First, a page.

Neil Hodgkin was seeking support for his organisation’s vision of constructing 50 Straw Bale houses as part of an environmentally friendly, semi-rural eco-community in the heart of the city. The scheme is potentially the largest social housing developing project in England. Through OPUN he engaged Farida Makki, OPUN Design Support Enabler and architect, to help create vision and a visual representation of the scheme as an advocacy and development tool. He was in need of creative support to develop his vision into something that would inspire yet also reassure statutory agencies and funding bodies that this innovative approach is a viable method of construction and of creating a community. Neil has received plaudits and support from central government and the Homes and Communities Agencies. The benefits of creative input in particular gave Neil a new confidence to discuss his plans with built environment professionals ‘on an even footing’. He has been able to confidently engage Leicester’s universities in developing technical building issues. The creative visualisation is able to start development discussions with groups hitherto unengaged and is confident of securing significant funding for the project.
OPUN enabled the Academy and photographer/digital artist Paula Moss to plan the use of new space resulting from the restoration of the 1907 octagonal gallery and surrounding courtyard. Paula supported the students to engage the architect, local and international arts organisations as well as the local community to develop programming and curatorial vision for the new gallery space. Students are using these links to review and curate contemporary exhibitions in the gallery as part of their Silver Arts Award and feel that their experiences have been greatly enhance through working with an artist in this setting. They felt that working with an artist was a hugely positive experience, encouraging them to think in new ways, allowing them to make their own decisions, take risks and learn more about the real world. It also gave them valuable insights into their own skills and how teams work best by utilising specialisms. The school view the outcomes to be transformative and lasting. They find that they are engaging more people from the local community in the life of the school as a result of the effects of the project.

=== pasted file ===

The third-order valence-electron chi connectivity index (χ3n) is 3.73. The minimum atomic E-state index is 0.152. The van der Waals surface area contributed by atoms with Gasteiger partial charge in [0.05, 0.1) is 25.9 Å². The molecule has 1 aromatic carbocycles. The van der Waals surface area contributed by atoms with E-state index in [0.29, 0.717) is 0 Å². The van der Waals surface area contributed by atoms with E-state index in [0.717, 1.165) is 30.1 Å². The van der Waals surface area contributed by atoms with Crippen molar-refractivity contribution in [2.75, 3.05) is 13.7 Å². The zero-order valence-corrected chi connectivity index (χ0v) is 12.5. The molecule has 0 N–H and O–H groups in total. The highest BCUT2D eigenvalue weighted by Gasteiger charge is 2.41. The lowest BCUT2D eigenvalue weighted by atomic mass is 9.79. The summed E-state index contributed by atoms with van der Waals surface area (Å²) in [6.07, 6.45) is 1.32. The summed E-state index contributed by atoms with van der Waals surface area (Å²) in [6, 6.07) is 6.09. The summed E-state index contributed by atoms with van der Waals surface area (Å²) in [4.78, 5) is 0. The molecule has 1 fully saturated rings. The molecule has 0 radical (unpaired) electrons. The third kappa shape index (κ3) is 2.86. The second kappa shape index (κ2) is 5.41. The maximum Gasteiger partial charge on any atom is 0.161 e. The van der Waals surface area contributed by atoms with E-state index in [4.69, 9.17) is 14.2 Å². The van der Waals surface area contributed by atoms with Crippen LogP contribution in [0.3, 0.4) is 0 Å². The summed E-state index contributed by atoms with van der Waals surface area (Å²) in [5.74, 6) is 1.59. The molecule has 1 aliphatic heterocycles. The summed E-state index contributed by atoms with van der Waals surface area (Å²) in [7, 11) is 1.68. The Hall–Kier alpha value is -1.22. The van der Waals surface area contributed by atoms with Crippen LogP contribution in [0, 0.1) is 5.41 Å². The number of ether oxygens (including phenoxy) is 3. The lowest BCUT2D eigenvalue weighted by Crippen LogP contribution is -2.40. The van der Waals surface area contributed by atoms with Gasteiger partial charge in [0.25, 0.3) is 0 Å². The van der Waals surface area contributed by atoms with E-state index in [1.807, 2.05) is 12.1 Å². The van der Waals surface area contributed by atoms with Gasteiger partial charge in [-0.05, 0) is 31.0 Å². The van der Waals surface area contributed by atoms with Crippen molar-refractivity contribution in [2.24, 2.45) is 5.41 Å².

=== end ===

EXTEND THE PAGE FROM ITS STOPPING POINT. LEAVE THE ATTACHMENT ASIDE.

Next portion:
Tubespace at Lady Manners School, Bakewell, Derbyshire
OPUN enabled artist Walter Jack and students at Lady Manners School to design a new outdoor space. This was achieved through a series of workshops with the students who created a specification for Walter to design. The school subsequently raised £19k to make this concept design a reality. Walter worked with the students themselves and with the school’s construction company to complete the prototype and build the piece. Walter helped delivered this shared vision, by creating a beautiful structure which is also a practical seating area for the students.
All those involved noted significant changes in how they approach problems, think in new ways, make decisions, work collaboratively and continually adjust expectations. All agreed that the quality of the design and the build stage was made appreciatively better due to the genuine engagement of the students in the process. The design was much more creative than they had anticipated and has inspired the school to work in this way again. From the artist’s perspective significant learning was gained both in technical and material terms and opened up a whole new field of creative practice working with young people.